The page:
The Self-Organised Workplace

Koleksiyon, manufacturer of innovative solutions for contemporary work culture, has themed its Orgatec appearance this year “The Self-Organised Workplace’’. Under the theme of “self-organised workplace”; the elements not only present possibilities for rich spatial use, with alternative heights to work around, but are also open to further configurations in the way they are composed. In new workplace, environments are provided in which old structures are broken up and unexpected things are happening.

Since the early twentieth century, modern thinking glorified progress. As a result the utopia of “highest efficiency” turns every object into a useful tool. Even nowadays, workplaces are still judged by their efficiency. In creating and planning work environments, designers and engineers are trying to make everyday life easier by creating objects that adapt to the human body, such as adjustable desks and ergonomic task chairs. Koleksiyon asserts that while this brings practicality into daily life, it also hinders the human body from the capacity of motion.

In nature, nothing adapts to human or animal body postures; on the contrary, bodies adapt themselves to alternating topographies in order to survive. This adaption allows for dynamic movement and different positions at different times.

The Self-Organised Workplace aims at bringing people together in alternative postures and even unexpected sequences that may result in chance and possibly stimulating encounters. Skills, qualities and the individuality of every person, team or department are thus enriched and strengthened. Alternative spots of communication as well as isolation are scattered in the work plan, in a very chaotic and un-orthogonal style, which trigger an urge to move around, rather than settling in the same spot every single day.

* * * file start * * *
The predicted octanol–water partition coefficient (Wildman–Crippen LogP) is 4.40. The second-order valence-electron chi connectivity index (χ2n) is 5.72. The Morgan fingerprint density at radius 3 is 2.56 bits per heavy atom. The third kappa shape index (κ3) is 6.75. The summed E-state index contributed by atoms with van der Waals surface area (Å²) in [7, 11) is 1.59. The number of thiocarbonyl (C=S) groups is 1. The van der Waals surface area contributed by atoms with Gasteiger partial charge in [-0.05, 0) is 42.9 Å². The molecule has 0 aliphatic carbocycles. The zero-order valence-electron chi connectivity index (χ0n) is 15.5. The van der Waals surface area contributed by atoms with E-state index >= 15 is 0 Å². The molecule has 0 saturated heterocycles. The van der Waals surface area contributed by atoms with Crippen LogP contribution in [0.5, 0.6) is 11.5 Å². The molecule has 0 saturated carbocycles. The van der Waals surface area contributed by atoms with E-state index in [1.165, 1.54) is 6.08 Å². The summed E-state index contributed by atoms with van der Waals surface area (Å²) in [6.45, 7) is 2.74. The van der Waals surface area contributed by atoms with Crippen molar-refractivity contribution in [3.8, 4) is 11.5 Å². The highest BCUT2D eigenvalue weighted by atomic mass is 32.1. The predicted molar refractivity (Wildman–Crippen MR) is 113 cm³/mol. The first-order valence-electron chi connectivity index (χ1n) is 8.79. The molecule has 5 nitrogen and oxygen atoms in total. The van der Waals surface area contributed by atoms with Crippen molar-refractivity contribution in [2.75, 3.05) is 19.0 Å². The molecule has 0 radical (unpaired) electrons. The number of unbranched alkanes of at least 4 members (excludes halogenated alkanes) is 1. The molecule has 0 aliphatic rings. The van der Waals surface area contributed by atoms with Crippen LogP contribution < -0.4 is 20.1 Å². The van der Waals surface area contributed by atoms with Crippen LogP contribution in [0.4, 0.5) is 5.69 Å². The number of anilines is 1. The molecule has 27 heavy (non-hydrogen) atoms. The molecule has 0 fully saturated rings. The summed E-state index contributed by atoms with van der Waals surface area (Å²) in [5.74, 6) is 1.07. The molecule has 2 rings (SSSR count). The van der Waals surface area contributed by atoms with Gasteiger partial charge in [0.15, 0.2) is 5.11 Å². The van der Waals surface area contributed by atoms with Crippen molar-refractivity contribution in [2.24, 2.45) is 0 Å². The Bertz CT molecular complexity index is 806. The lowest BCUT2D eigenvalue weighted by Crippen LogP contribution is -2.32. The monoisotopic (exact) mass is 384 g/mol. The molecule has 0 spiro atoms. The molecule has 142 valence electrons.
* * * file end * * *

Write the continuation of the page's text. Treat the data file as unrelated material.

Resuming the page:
Fundamentals of Umberto Eco

Koleksiyon’s approach of steering away from classic structural thought forms and leading to thought processes of open work is inspired by Umberto Eco’s essay “Poetics of Open Work“*. In his work, the famous author develops theories about the reception of art, literature and music and formulates his thesis of “Serial Thoughts’’, which Koray Malhan, the Brand and Design Manager of Koleksiyon, takes up: “Serial Thought means to dedicate oneself to creating the new, encountering the unexpected, rather than facing the same outdated structures at each step.’’ The furniture design company formulates its approach of “outside-the-box-questions”.

Today, hierarchies become blurred and communication has changed irrevocably with new technologies which has extensive effects on society and with that on our work environment. Stiff and centralistic systems still exist. However, the young generation is on the move and prefers new governance models in its attitude towards life and its actions in which open-minded and common forms of organisation predominate. A structural change is in progress which follows the central idea of interpreting the primary code of communication continuously and in new ways.

Koleksiyon transfers this thought into new work environments. In order to introduce a dialog, the company formulated two fundamental questions on the occasion of Orgatec. The first question that we pose is who should create future work places? Should the workplace of the future be designed from the centre and by a specific team, or by employees who will turn it into a working space? Or perhaps at least with their representatives’ active participation?

The second one concerns the transformation ability of work environments. How absolute should a setup or a solution be and can it be modelled in a way that is open to eventual development? Is it possible to design accessible systems that are open to the dynamics of time, that are malleable in time, that can evolve through the experiences, thoughts and even dreams of people, or that can transform?

These questions may not have a clear answer yet however, this is even sufficient to highlight the importance of the questioning process. Posing questions that we cannot come up with today rather than seeking answers we cannot find, will push the limits of imagination.

*Umberto Eco: Die Poetik des offenen Kunstwerks“, Seite 27-59 in Eco: „Das offene Kunstwerk“, Frankfurt am Main 81998

Find us at Orgatec: Hall 9.1 Stand C 029 B 028